One of the key metaphors I used in my keynote at KM India was that of the difference between a chef and a recipe book user. Its not a new idea, I first used it in the Tom, Jason & Linda project back in IBM days (another of those stories we need to record). The metaphor is used to illustrate the difference between theory-informed and merely repetitive practice. Its also tackles the danger of anti-intellectualism that is all to prevalent in the managerial classes.
The basic story line is a simple one, when the recipe book user cooks a meal then they get out their best practice document, copy out the list of ingredients and go shopping. As they prepare to cook said ingredients are all neatly weighed out and arranged in small bowls on the work top. The recipe book is open on a stand and its instructions are followed step by step. If they are guest in the kitchen, they may want to have it fully re-engineered before they can even start to cook, especially if they were trained in one of the larger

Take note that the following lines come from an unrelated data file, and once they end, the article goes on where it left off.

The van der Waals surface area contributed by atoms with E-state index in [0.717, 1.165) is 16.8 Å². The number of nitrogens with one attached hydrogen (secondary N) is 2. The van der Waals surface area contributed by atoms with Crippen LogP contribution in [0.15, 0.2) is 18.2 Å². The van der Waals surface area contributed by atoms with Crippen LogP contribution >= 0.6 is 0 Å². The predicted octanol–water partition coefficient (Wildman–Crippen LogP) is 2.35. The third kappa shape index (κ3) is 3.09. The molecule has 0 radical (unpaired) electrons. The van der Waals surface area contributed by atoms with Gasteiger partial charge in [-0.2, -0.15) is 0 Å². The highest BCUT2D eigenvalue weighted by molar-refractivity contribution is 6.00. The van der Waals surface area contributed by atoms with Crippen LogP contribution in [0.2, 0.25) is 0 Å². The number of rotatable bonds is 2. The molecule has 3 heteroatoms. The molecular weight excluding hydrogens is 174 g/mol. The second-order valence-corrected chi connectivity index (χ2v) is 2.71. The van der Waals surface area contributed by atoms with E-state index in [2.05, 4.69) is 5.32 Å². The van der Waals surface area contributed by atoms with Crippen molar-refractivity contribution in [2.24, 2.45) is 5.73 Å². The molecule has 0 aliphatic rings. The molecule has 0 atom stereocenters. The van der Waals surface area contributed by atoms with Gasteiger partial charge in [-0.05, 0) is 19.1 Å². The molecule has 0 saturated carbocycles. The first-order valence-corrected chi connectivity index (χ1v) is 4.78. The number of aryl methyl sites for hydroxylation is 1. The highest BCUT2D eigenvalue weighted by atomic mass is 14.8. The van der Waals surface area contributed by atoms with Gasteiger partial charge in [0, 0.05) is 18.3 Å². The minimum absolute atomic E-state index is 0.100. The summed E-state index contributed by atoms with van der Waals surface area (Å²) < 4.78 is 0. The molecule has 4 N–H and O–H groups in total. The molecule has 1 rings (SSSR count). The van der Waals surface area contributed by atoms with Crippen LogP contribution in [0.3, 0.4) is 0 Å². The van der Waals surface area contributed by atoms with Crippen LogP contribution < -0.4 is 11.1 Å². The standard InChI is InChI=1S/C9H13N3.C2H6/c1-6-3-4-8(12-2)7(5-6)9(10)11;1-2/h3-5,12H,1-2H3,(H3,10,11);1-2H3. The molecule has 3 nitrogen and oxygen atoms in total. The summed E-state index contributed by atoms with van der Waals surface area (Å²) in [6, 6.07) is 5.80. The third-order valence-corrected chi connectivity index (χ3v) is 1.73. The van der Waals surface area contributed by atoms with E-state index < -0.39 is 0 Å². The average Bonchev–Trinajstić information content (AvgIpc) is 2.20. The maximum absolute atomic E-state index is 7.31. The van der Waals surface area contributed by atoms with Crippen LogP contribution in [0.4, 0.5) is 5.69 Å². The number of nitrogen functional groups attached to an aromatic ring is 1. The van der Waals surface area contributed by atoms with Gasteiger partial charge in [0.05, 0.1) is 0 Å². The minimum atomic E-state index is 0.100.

management consultancies cooking schools. If anything goes wrong disaster ensues and you will end up with a take away, possibly flavored by the residual traces of carbon from the earlier catastrophe. In contrast the chef turns up and produces a brilliant meal from whatever you happen to have available in your kitchen and garden.
Its a key difference; the chef understands the principles of cooking, taste, etc. As a result they can adapt to the present and evolving future, they are not constrained by best practice, they are liberated by true knowledge.
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